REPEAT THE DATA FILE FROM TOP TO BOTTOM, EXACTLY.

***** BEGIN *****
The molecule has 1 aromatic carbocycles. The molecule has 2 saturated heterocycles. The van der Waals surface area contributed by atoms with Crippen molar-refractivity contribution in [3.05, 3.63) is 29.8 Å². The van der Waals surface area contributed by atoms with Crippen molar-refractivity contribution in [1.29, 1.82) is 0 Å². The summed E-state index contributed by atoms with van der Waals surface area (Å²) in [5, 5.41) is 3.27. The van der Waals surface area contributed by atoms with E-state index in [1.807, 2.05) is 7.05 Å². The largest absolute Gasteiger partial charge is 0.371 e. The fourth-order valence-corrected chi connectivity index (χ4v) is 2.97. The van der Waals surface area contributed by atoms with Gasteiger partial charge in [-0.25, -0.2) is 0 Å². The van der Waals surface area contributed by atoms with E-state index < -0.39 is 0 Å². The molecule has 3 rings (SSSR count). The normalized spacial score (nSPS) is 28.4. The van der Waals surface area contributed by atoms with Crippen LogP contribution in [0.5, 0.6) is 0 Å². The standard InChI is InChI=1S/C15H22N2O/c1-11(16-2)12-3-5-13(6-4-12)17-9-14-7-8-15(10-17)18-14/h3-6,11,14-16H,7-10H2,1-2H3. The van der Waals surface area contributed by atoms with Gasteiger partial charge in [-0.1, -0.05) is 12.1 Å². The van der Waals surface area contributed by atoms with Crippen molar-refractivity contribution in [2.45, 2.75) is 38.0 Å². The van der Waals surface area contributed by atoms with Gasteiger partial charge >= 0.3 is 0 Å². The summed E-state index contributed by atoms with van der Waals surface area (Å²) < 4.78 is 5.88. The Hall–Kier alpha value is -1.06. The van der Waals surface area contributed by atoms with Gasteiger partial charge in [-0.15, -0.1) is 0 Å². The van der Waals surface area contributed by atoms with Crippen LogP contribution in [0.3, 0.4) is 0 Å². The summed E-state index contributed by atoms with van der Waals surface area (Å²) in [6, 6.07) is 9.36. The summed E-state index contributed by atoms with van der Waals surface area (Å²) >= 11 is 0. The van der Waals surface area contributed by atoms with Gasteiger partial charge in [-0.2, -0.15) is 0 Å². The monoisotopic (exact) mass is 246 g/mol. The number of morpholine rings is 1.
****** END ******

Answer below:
The molecule has 1 aromatic carbocycles. The molecule has 2 saturated heterocycles. The van der Waals surface area contributed by atoms with Crippen molar-refractivity contribution in [3.05, 3.63) is 29.8 Å². The van der Waals surface area contributed by atoms with Crippen molar-refractivity contribution in [1.29, 1.82) is 0 Å². The summed E-state index contributed by atoms with van der Waals surface area (Å²) in [5, 5.41) is 3.27. The van der Waals surface area contributed by atoms with E-state index in [1.807, 2.05) is 7.05 Å². The largest absolute Gasteiger partial charge is 0.371 e. The fourth-order valence-corrected chi connectivity index (χ4v) is 2.97. The van der Waals surface area contributed by atoms with Gasteiger partial charge in [-0.25, -0.2) is 0 Å². The van der Waals surface area contributed by atoms with E-state index < -0.39 is 0 Å². The molecule has 3 rings (SSSR count). The normalized spacial score (nSPS) is 28.4. The van der Waals surface area contributed by atoms with Crippen LogP contribution in [0.5, 0.6) is 0 Å². The standard InChI is InChI=1S/C15H22N2O/c1-11(16-2)12-3-5-13(6-4-12)17-9-14-7-8-15(10-17)18-14/h3-6,11,14-16H,7-10H2,1-2H3. The van der Waals surface area contributed by atoms with Gasteiger partial charge in [-0.1, -0.05) is 12.1 Å². The van der Waals surface area contributed by atoms with Crippen molar-refractivity contribution in [2.45, 2.75) is 38.0 Å². The van der Waals surface area contributed by atoms with Gasteiger partial charge >= 0.3 is 0 Å². The summed E-state index contributed by atoms with van der Waals surface area (Å²) < 4.78 is 5.88. The Hall–Kier alpha value is -1.06. The van der Waals surface area contributed by atoms with Gasteiger partial charge in [-0.15, -0.1) is 0 Å². The van der Waals surface area contributed by atoms with Crippen LogP contribution in [0.3, 0.4) is 0 Å². The summed E-state index contributed by atoms with van der Waals surface area (Å²) in [6, 6.07) is 9.36. The summed E-state index contributed by atoms with van der Waals surface area (Å²) >= 11 is 0. The van der Waals surface area contributed by atoms with Gasteiger partial charge in [-0.2, -0.15) is 0 Å². The monoisotopic (exact) mass is 246 g/mol. The number of morpholine rings is 1.